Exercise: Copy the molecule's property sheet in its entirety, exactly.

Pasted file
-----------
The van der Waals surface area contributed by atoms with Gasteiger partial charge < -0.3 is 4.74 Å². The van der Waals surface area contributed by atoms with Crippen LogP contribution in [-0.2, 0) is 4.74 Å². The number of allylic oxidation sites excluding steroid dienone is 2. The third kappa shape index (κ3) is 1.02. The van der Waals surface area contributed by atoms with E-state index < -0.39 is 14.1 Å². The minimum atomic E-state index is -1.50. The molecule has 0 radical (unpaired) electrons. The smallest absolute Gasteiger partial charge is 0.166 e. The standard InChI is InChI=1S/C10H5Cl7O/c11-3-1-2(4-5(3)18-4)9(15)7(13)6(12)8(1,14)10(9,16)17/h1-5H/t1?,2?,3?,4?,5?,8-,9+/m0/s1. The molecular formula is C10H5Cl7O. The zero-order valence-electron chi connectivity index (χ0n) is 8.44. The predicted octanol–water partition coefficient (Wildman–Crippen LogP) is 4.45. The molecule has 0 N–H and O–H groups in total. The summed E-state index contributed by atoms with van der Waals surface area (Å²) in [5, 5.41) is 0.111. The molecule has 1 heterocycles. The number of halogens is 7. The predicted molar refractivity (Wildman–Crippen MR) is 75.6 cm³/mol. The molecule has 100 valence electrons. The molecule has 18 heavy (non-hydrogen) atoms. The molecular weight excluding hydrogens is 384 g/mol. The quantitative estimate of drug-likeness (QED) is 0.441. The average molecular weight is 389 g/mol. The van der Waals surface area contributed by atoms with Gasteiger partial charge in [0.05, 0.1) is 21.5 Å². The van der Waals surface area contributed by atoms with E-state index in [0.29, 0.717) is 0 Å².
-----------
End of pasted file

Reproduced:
The van der Waals surface area contributed by atoms with Gasteiger partial charge < -0.3 is 4.74 Å². The van der Waals surface area contributed by atoms with Crippen LogP contribution in [-0.2, 0) is 4.74 Å². The number of allylic oxidation sites excluding steroid dienone is 2. The third kappa shape index (κ3) is 1.02. The van der Waals surface area contributed by atoms with E-state index < -0.39 is 14.1 Å². The minimum atomic E-state index is -1.50. The molecule has 0 radical (unpaired) electrons. The smallest absolute Gasteiger partial charge is 0.166 e. The standard InChI is InChI=1S/C10H5Cl7O/c11-3-1-2(4-5(3)18-4)9(15)7(13)6(12)8(1,14)10(9,16)17/h1-5H/t1?,2?,3?,4?,5?,8-,9+/m0/s1. The molecular formula is C10H5Cl7O. The zero-order valence-electron chi connectivity index (χ0n) is 8.44. The predicted octanol–water partition coefficient (Wildman–Crippen LogP) is 4.45. The molecule has 0 N–H and O–H groups in total. The summed E-state index contributed by atoms with van der Waals surface area (Å²) in [5, 5.41) is 0.111. The molecule has 1 heterocycles. The number of halogens is 7. The predicted molar refractivity (Wildman–Crippen MR) is 75.6 cm³/mol. The molecule has 100 valence electrons. The molecule has 18 heavy (non-hydrogen) atoms. The molecular weight excluding hydrogens is 384 g/mol. The quantitative estimate of drug-likeness (QED) is 0.441. The average molecular weight is 389 g/mol. The van der Waals surface area contributed by atoms with Gasteiger partial charge in [0.05, 0.1) is 21.5 Å². The van der Waals surface area contributed by atoms with E-state index in [0.29, 0.717) is 0 Å².